Blog Template Theology of the Body: How Henry VIII Raised the Dead

Wednesday, July 23, 2008

How Henry VIII Raised the Dead

"Monks, friars, and nuns were in the strange position of being considered dead to the world, a principle of Catholic Canon Law once recognized by English common law for the purposes of property and contract. Upon profession in monastic orders, the monk gave up his secular and legal personality, his real property descended to his heir, and his personal estate was subject to administration, as if he had become dead to the world in order to live to Christ.

This Law of Profession came to an end in 1539 when, after dissolving the monestaries, the founder of Anglicanism brought all religious persons back from the dead.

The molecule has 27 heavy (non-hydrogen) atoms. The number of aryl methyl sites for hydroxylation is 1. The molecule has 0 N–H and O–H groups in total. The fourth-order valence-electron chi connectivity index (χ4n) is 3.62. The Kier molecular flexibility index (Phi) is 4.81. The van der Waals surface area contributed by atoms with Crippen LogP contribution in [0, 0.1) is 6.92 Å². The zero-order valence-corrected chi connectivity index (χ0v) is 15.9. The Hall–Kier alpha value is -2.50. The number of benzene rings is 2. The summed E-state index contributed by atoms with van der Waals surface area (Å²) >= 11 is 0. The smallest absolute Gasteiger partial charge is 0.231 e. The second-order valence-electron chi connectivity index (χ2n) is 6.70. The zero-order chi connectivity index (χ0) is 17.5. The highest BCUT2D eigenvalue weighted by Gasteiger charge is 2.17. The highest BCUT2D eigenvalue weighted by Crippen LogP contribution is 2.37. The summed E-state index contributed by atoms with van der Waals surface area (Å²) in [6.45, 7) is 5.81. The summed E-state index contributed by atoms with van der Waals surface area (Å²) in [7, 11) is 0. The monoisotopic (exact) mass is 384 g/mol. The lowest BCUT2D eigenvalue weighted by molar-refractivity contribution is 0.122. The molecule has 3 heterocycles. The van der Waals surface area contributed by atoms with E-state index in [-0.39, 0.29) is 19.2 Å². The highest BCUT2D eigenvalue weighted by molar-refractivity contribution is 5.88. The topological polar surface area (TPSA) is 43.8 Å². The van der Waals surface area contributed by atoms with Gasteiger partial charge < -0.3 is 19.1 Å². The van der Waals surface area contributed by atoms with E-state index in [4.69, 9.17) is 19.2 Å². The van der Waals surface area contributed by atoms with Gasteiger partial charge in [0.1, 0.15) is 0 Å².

However, in the Statute 31 of Henry VIII, c. 6., the good king added a clause which prevented any of the renounced rights of inheritance from materially reviving, so that the former Catholic religious were really stumped.

King Henry's clincher followed in the introduction of manifold new statutory "treasons" which were introduced in order to stiffle both opposition to the king's divorce and entrance into the religious life, so that even the mere expression of Catholic opinion, by words or thoughts, could in some cases could constitute high treason.

Sir Thomas More was excuted in 1535 for his allegiance to Rome under the first of these statutes, which modern scholars call "the most repressive body of penal legislation ever passed in England."

J.H. Baker, English Legal History

467, 527